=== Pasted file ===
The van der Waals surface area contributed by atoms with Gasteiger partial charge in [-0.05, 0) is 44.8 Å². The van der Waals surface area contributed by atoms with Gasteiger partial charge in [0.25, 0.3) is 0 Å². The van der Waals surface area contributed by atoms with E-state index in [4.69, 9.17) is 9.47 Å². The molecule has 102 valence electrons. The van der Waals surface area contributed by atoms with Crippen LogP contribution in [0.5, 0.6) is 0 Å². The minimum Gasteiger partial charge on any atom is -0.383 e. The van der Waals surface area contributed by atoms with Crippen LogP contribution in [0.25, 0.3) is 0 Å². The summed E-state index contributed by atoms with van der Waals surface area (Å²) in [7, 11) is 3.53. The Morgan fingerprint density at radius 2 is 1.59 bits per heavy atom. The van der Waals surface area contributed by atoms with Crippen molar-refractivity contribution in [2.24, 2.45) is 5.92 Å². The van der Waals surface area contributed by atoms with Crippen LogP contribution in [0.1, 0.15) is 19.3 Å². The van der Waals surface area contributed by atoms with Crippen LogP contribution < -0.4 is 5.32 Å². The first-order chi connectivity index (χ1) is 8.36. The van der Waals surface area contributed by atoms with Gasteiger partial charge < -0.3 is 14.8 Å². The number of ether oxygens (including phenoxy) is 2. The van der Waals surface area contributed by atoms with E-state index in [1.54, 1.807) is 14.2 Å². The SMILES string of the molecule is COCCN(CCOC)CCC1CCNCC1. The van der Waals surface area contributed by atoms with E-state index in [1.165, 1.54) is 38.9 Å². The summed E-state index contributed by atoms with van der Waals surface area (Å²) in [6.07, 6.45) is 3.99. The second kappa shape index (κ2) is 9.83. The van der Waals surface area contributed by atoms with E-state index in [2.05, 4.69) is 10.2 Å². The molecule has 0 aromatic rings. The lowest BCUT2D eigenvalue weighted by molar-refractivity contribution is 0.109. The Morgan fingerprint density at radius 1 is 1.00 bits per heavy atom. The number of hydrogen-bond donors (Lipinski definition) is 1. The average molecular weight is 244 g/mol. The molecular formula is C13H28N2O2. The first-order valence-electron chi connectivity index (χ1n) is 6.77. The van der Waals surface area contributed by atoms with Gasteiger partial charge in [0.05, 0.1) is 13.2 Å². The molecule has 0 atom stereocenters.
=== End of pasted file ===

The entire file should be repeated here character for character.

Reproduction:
The van der Waals surface area contributed by atoms with Gasteiger partial charge in [-0.05, 0) is 44.8 Å². The van der Waals surface area contributed by atoms with Gasteiger partial charge in [0.25, 0.3) is 0 Å². The van der Waals surface area contributed by atoms with E-state index in [4.69, 9.17) is 9.47 Å². The molecule has 102 valence electrons. The van der Waals surface area contributed by atoms with Crippen LogP contribution in [0.5, 0.6) is 0 Å². The minimum Gasteiger partial charge on any atom is -0.383 e. The van der Waals surface area contributed by atoms with Crippen LogP contribution in [0.25, 0.3) is 0 Å². The summed E-state index contributed by atoms with van der Waals surface area (Å²) in [7, 11) is 3.53. The Morgan fingerprint density at radius 2 is 1.59 bits per heavy atom. The van der Waals surface area contributed by atoms with Crippen molar-refractivity contribution in [2.24, 2.45) is 5.92 Å². The van der Waals surface area contributed by atoms with Crippen LogP contribution in [0.1, 0.15) is 19.3 Å². The van der Waals surface area contributed by atoms with Crippen LogP contribution < -0.4 is 5.32 Å². The first-order chi connectivity index (χ1) is 8.36. The van der Waals surface area contributed by atoms with Gasteiger partial charge < -0.3 is 14.8 Å². The number of ether oxygens (including phenoxy) is 2. The van der Waals surface area contributed by atoms with E-state index in [1.54, 1.807) is 14.2 Å². The SMILES string of the molecule is COCCN(CCOC)CCC1CCNCC1. The van der Waals surface area contributed by atoms with E-state index in [1.165, 1.54) is 38.9 Å². The summed E-state index contributed by atoms with van der Waals surface area (Å²) in [6.07, 6.45) is 3.99. The second kappa shape index (κ2) is 9.83. The van der Waals surface area contributed by atoms with E-state index in [2.05, 4.69) is 10.2 Å². The molecule has 0 aromatic rings. The lowest BCUT2D eigenvalue weighted by molar-refractivity contribution is 0.109. The Morgan fingerprint density at radius 1 is 1.00 bits per heavy atom. The number of hydrogen-bond donors (Lipinski definition) is 1. The average molecular weight is 244 g/mol. The molecular formula is C13H28N2O2. The first-order valence-electron chi connectivity index (χ1n) is 6.77. The van der Waals surface area contributed by atoms with Gasteiger partial charge in [0.05, 0.1) is 13.2 Å². The molecule has 0 atom stereocenters.